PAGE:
The iRig Pre has been a highly popular device among Smule singers to use professional microphones with the Sing! app. But since more and more mobile devices now come without an analog headphone socket, the iRig Pre can’t be connected anymore – at least not easily. But IK Multimedia, the makers of the iRig Pre, launched a new series of digital audio adapters: the iRig Pre HD (~US$ 100) and the iRig Pro I/O (~US$ 150). We tested the latter and tell you how it works with Smule.
The iRig Pre I/O and Pre HD provide an studio-quality sound with a 24-bit A/D conversion and a sample rate of up to 96 kHz. There is very little background noise, which can’t be heard anymore after the recording has passed Smule’s audio processing. So you can expect a much better sound than with the iRig Pre or with the usually rather noisy headsets. And since the audio data is delivered digitally to the device, there is no loss of quality anymore through the connection itself and the processing in the phone/tablet.
Comparision: the iRig Pro and the iRig Pre
The new digital interfaces are much bigger than the iRig Pre. You can just lay the device on a flat surface or use the included Velcro strip to attach it to mic or phone stand. This works okay, but a more robust way to attach the rather expensive device securely to microphone stands wouldn’t hurt.
The iRig Pro I/O connections and buttons:
- A power supply unit is not included, but supported. The official one from IK Multimedia can cost you another 40 to 50 dollars, but it will allow you to use the device permanently and even charge your phone! This is a significant advantage of the device. The older iRig Pre only works with batteries and needs a lot of them, especially when used with condenser mics.
- If you don’t buy the power supply, you can run the device with two AA batteries.
- The iRig Pro I/O comes with a lightning cable for iOS devices and a USB cable for desktop computers. A cable for Android phones is sold separately.
- A nice feature is that the device powers on by connecting it to your phone/tablet/computer. No need to turn it on and off manually all the time!
Headphone socket and control
- You can connect your headphones directly to the iRig Pro I/O. No need for messy splitter solutions if your phone doesn’t have a headphone socket anymore. The output comes directly from your phone/tablet. So it’s not limited to direct mic monitoring, which is a problem of some other digital audio interfaces.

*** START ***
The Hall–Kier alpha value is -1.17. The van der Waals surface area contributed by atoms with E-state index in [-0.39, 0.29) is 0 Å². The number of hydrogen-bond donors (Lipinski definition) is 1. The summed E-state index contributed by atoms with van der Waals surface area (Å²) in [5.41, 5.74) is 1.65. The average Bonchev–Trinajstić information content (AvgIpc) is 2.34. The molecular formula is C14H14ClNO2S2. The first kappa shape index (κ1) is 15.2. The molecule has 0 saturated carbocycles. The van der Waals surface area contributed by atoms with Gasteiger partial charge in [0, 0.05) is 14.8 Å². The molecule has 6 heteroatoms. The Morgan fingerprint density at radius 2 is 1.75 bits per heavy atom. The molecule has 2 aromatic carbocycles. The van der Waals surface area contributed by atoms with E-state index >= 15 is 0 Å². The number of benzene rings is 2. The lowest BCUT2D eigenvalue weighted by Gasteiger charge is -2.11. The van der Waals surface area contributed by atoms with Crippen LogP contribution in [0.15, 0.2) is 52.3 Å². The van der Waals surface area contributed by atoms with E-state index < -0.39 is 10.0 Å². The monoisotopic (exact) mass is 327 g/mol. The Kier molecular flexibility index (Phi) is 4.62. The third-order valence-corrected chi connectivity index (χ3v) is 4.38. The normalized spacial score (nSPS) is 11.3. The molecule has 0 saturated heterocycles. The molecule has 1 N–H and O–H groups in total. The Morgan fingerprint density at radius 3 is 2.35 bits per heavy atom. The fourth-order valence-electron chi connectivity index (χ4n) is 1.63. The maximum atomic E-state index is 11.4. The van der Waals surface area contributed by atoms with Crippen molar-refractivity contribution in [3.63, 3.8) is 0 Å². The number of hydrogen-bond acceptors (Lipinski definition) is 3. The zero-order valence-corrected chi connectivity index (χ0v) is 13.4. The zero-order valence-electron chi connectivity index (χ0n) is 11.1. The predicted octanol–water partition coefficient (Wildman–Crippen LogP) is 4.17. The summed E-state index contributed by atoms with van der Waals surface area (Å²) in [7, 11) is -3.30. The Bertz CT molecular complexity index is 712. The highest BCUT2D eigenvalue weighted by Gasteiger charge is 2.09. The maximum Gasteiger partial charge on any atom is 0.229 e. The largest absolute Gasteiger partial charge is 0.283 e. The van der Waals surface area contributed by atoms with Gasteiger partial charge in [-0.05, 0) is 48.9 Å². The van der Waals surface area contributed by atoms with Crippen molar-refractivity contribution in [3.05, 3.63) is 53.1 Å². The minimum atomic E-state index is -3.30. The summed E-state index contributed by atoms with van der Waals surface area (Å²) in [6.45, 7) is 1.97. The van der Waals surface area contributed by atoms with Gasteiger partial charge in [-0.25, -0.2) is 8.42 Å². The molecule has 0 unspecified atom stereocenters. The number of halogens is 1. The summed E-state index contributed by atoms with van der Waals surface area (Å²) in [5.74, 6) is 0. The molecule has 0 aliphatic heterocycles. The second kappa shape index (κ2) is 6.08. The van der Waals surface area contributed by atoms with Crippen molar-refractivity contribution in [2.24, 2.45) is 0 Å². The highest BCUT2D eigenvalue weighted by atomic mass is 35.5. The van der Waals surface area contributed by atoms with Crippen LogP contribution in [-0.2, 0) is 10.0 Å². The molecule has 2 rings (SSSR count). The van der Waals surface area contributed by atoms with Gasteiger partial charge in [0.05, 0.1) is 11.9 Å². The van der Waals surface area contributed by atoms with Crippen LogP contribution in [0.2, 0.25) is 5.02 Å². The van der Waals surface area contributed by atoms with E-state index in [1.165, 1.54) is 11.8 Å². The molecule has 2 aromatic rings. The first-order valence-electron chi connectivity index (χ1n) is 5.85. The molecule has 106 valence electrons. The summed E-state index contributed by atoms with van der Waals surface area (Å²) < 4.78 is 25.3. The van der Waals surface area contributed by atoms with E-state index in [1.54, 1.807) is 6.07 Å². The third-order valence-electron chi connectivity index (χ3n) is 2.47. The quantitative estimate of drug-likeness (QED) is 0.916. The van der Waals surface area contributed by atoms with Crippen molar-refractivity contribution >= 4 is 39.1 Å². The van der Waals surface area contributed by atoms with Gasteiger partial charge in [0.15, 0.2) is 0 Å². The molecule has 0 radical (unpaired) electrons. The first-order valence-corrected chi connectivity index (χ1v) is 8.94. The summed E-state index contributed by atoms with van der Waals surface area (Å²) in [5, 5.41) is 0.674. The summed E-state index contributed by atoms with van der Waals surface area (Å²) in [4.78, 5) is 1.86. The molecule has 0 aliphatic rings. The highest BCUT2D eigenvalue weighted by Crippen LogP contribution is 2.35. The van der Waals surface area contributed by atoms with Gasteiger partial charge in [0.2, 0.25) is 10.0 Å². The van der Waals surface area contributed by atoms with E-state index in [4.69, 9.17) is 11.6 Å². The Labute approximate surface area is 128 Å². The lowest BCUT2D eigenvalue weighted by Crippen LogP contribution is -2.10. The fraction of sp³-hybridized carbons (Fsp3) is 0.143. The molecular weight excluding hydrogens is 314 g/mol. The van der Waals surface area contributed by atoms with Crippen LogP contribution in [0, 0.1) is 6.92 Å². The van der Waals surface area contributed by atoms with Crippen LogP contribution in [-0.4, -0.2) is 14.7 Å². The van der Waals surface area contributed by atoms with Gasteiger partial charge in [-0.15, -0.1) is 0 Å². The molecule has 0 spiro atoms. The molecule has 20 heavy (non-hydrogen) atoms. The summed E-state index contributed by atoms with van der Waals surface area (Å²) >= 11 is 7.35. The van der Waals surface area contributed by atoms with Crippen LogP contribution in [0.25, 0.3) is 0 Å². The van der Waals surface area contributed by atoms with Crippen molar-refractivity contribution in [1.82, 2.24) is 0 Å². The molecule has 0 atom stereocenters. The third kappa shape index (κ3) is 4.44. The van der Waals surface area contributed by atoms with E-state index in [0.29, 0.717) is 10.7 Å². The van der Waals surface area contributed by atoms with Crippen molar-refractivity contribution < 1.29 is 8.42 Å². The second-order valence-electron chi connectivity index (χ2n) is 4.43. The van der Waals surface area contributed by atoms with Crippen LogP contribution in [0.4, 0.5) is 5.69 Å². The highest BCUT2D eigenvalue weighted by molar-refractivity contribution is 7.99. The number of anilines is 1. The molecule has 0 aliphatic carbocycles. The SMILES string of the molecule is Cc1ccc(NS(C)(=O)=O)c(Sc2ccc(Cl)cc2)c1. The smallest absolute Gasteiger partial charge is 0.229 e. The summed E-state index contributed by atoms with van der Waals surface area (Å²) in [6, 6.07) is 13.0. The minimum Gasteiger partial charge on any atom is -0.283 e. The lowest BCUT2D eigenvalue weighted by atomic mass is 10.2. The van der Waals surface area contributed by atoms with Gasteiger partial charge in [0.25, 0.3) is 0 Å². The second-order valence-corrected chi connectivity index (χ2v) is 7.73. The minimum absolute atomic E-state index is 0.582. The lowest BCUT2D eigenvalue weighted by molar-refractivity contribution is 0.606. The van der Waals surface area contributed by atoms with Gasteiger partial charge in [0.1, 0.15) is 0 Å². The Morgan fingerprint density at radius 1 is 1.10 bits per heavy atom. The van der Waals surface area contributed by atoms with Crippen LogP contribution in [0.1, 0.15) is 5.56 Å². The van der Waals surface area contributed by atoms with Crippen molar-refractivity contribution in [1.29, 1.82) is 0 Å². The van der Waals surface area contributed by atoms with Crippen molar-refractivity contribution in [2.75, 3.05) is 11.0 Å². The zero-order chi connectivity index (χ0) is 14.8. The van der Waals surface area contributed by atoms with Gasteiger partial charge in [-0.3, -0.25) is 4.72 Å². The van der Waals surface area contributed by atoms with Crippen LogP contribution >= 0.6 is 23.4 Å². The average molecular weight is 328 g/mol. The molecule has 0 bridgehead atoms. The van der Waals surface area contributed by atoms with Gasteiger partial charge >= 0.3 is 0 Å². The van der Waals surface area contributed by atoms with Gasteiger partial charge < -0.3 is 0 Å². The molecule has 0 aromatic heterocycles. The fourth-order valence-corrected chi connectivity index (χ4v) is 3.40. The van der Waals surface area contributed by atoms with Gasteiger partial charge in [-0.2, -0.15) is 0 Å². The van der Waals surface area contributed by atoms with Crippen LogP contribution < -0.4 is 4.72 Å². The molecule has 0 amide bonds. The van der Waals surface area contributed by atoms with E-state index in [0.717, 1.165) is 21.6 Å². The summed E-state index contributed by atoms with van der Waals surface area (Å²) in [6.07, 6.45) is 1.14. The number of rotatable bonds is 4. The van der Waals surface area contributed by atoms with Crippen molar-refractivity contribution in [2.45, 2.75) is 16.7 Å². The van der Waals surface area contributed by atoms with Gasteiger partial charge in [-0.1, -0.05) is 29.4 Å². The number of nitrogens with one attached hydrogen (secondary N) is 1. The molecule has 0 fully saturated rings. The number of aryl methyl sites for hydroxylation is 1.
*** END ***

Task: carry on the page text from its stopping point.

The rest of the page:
- The audio quality of the headphone output is excellent and you can also control the volume directly on the device.
- At the bottom of the iRig Pro I/O you can connect either a XLR microphone or a line input with a 1/4" jack.
- A switch to turn on the 48 V phantom power for condenser mics is on the left side of the device.
- To set the output gain, there is a big control dial on the front of the device.
- Smule users who also play electronic instruments can also use the audio interface to send and receive MIDI data.
If you buy the iRig Pro I/O and the official power supply unit, you will have to spend around $200. If that is too much for you, you might want to take a look at the iRig Pre HD, which costs around $100. It offers the same audio quality but lacks some of the connection options of the I/O: there is no external power supply, no line input and no MIDI in/out.
Comparision: iRig Pro I/O (left) and iRig Pre HD (right)
Using the iRig Pro I/O with the Sing! app
Unfortunately, there is currently no official support for lightning-based audio interfaces in the Sing! app. So by default, the signals from the iRig Pro I/O will be ignored by the Sing! app. In order to use the audio interface, you have to use a work-around. Start Apple’s GarageBand app, create a new project and turn on Monitoring. Then go to the Advanced Settings in the Song Settings and turn on “Run in background”. This way, other apps, which don’t use the signals from the lightning port, can use the signals from GarageBand instead. And this also works with the Sing! app. Now lunch the Sing! app and start recording. You will notice another issue: During recording you will only hear the audio processing you have set up in GarageBand, not the Smule audio filters. They will work on the review screen and in the final recording though.
Setting all this up correctly can take some time. You now have volume/gain controls in three places: the iRig Pro I/O, GarageBand and the Sing! app. But once you found your perfect settings, it’s not a problem anymore. You just connect the iRig Pro I/O, start GarageBand and the Sing! app and you can record easily.
The iRig Pro I/O provides excellent audio quality and with the optional power supply unit you can power the audio interface and even your phone/tablet permanently. This makes it a great solution for very active Smule users who are looking for optimal sound quality. It’s also a good interface if your singing is not limited to mobile devices. You can use the iRig Pro I/O for high-quality recordings on your computer as well.
But as long as it is not officially supported by Smule, it is not a turn-key solution for the Sing! app. If you are tech-savvy user, the GarageBand work-around might not bother you too much. But if you like a simple solution you can just plug in, the iRig Pro I/O might not be for you. At least not at this point. There is still hope that Smule will extend it’s support for third-party devices in the future. After all, the mentioned problems are only software issues. Smule could support audio interfaces like the digital devices from IK Multimedia directly. Once that is the case, this review will get updated and we would then highly recommend the iRig Pro I/O (Amazon link) for all Smule users wanting to sing with professional XLR microphones.
Edited by opentype